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Did I almost get hacked??


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I got an email that said it was from Amazon. $50 if you take a survey. So I do the survey, and at the end they offer crap. Cheap diet pills, that sort of thing. So I didn't try to get my free offer.

Suddenly my email stopped working, and when I tried to change my password, is said I got my grandmothers name wrong. Hey, I may be out of it, but I'm not that far out of it.

So I call Spectrum, and eventually I got a human being. He sounded bizarrely like my supervisor at my last job. He couldn't find anything wrong, and when I clicked on my email, it popped right up.

So either I have been super hacked, or, more likely, Spectrum was having one of it's usual farts where things don't work right. Yes, kids, I pay top dollar for third rate service.

Whatta country.

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No you got hacked.  I'd check your bank balance every day for the next 30 days and notify all your contacts that you have compromised their on-line identities.  

If I were you, I wouldn't be able to sleep for a month.

Oh, did I mention keeping tabs on your credit score daily?

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3 minutes ago, late said:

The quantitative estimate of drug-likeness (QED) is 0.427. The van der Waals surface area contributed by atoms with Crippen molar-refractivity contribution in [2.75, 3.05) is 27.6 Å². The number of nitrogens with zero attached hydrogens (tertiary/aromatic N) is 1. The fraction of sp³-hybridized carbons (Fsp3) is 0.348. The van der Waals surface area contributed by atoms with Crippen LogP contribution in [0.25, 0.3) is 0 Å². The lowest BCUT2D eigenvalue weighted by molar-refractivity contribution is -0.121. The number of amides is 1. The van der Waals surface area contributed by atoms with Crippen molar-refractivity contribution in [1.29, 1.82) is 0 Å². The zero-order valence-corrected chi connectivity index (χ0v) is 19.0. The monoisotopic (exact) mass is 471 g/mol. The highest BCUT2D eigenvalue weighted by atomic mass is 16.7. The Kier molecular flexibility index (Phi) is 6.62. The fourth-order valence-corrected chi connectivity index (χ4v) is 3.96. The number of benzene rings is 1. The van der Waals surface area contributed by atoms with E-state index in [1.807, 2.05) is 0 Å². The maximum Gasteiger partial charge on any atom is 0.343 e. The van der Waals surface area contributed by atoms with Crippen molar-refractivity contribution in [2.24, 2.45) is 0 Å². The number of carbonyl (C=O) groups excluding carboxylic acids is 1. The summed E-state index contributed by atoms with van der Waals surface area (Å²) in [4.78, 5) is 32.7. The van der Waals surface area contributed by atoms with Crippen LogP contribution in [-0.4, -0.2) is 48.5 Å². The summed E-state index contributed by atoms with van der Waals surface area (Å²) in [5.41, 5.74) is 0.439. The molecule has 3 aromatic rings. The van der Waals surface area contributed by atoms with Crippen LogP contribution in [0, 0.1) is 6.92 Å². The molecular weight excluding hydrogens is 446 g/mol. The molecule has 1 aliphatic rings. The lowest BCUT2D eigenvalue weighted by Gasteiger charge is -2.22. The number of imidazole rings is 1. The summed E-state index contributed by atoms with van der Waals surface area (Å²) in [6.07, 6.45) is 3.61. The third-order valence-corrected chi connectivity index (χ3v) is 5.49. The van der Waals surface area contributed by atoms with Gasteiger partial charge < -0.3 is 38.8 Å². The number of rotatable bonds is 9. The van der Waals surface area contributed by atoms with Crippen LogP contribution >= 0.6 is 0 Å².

I got an email that said it was from Amazon. $50 if you take a survey. So I do the survey, and at the end they offer crap. Cheap diet pills, that sort of thing. So I didn't try to get my free offer.

Suddenly my email stopped working, and when I tried to change my password, is said I got my grandmothers name wrong. Hey, I may be out of it, but I'm not that far out of it.

So I call Spectrum, and eventually I got a human being. He sounded bizarrely like my supervisor at my last job. He couldn't find anything wrong, and when I clicked on my email, it popped right up.

So either I have been super hacked, or, more likely, Spectrum was having one of it's usual farts where things don't work right. Yes, kids, I pay top dollar for third rate service.

Whatta country.

Did spectrum make you click on the link and take the survey? Do you really believe amazon is giving away $50 to take a survey? 

You might need to rethink who deserves the blame here.

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3 minutes ago, dennis said:

Did spectrum make you click on the link and take the survey? Do you really believe amazon is giving away $50 to take a survey? 

You might need to rethink who deserves the blame here.

I blame Spectrum for crappy service, not my mistakes.

Perhaps this would help:

AN275-cup-of-coffee-732x549-Thumb.jpg?w=

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23 minutes ago, Kzoo said:

No you got hacked.  I'd check your bank balance every day for the next 30 days and notify all your contacts that you have compromised their on-line identities.  

If I were you, I wouldn't be able to sleep for a month.

Oh, did I mention keeping tabs on your credit score daily?

Gonna wait to contact my people until I get evidence I've been hacked. The Spectrum guy couldn't find anything, and Amazon would be the only easy target for them, and I've checked it twice in the hour, or so, since it happened.

But yeah, I'll need to stay on my toes.

Just checked Amazon again, including archived orders.

Crossing my fingers, toes, eyes, and whatever else I can think of.

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35 minutes ago, late said:

I blame Spectrum for crappy service, not my mistakes.